Endorphins for the win: When exercise boosts your brain
We’ve heard of endorphins and runner’s high. This brain chemical is a familiar one to athletes and fitness geeks who can often tell you exactly when they feel it kick in. What exactly does it do, though?
Endorphins are stimulated when we engage in pleasurable activities such as laughing or are released when we exercise. What most people don’t mention when they talk about endorphins is that the chemical is also released when we stub our toes on the edge of the coffee table.
This fantastic brain chemical not only responds to pleasure but pain as well. Endorphins are also known by another name: endogenous (of the body) opioids. Yup. Opioids. That’s because endorphins relieve pain.
While this brain chemical is still being studied, what we do know about it is that it is released during exercise, and has a powerful mood-boosting effect on us. This is why we might not feel like we actually want to go running at the start of our training session, but feel joyful and uplifted afterwards. Our brain just got a boost.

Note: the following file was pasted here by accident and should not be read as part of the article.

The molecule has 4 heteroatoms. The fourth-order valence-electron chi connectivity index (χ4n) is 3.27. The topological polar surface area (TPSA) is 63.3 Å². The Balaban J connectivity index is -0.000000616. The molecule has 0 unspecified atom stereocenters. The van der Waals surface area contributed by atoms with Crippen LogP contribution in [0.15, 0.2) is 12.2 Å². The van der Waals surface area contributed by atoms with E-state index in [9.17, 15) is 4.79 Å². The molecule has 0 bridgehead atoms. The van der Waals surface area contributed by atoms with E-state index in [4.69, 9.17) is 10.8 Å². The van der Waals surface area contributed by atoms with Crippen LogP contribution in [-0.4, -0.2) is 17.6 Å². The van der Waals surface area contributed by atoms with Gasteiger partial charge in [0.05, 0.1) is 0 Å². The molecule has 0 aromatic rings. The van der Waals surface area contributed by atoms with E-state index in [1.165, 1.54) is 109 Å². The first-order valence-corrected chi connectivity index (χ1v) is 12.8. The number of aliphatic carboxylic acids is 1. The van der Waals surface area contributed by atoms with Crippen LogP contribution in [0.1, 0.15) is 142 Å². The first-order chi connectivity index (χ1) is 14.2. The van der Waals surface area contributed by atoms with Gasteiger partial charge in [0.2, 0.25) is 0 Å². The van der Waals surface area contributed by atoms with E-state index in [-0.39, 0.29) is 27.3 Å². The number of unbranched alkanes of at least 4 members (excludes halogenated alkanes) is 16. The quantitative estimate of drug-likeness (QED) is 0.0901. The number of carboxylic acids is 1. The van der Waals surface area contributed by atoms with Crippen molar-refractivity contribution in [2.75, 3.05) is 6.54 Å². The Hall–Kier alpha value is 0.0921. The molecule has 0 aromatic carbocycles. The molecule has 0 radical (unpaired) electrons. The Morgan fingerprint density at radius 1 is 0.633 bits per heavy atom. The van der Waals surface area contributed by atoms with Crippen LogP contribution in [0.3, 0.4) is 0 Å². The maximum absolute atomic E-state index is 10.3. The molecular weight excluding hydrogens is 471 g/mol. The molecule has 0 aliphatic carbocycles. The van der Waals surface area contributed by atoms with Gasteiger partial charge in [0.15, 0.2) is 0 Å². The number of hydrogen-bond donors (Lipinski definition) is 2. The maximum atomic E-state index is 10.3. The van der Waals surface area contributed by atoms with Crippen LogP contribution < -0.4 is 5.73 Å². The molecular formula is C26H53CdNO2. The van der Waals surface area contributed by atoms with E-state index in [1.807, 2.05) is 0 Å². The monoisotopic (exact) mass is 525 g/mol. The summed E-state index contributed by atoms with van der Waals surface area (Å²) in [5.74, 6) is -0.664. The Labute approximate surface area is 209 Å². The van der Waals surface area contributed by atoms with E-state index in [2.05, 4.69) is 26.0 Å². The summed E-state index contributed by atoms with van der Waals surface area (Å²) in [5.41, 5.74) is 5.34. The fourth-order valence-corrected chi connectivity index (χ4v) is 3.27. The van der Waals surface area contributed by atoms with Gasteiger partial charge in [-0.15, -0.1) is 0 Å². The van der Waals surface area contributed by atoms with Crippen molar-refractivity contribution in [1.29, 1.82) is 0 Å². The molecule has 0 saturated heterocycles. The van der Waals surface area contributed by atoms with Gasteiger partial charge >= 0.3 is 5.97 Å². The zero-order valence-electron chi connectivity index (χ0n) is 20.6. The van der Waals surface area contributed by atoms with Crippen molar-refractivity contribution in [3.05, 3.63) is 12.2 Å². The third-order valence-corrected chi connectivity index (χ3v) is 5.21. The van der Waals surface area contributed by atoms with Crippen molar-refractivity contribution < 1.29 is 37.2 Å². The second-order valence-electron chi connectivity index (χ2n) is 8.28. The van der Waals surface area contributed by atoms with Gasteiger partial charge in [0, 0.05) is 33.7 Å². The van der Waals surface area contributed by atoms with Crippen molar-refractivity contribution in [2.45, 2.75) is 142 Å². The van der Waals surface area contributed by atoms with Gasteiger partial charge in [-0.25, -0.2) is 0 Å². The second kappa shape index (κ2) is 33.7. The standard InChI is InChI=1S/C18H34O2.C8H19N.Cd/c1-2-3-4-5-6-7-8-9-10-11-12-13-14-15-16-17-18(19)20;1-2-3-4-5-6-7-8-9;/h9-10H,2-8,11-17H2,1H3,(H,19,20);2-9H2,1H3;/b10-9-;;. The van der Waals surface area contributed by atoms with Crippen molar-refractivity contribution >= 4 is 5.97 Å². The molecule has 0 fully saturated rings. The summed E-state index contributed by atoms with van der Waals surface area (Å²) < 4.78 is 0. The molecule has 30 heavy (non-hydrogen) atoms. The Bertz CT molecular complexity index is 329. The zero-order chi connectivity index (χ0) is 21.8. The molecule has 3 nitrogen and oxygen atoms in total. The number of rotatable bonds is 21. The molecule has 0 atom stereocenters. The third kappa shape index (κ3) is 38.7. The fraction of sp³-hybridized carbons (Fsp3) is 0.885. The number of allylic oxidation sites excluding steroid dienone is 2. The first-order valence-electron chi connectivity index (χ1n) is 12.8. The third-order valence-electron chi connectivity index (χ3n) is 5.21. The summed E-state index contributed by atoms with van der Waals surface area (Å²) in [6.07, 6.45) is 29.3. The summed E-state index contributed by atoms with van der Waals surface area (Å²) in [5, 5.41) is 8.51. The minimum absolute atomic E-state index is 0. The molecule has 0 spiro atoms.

The catch is that the intensity of the workout needs to be moderate to vigorous in order to feel the effects. What is the difference between the two? Moderate exercise would include activities such as a brisk walk, gardening or a light bike ride. Vigorous exercise would include things like CrossFit, running, playing rugby or an intense bike ride.
Because endorphins make us feel good, it is believed that they relieve stress as well. Another reason to get off the couch or out of the office and onto that trail run!
Other benefits of boosting your brain chemicals while you exercise include pain relief, reduced inflammation, improved mood, relief of anxiety and depression, and, of course, an increase in pleasure.
Next time you hit the trail or the road or the gym, remember that your body isn’t the only thing that is getting something wonderful out of exercise: your mental health and brain health are boosted too!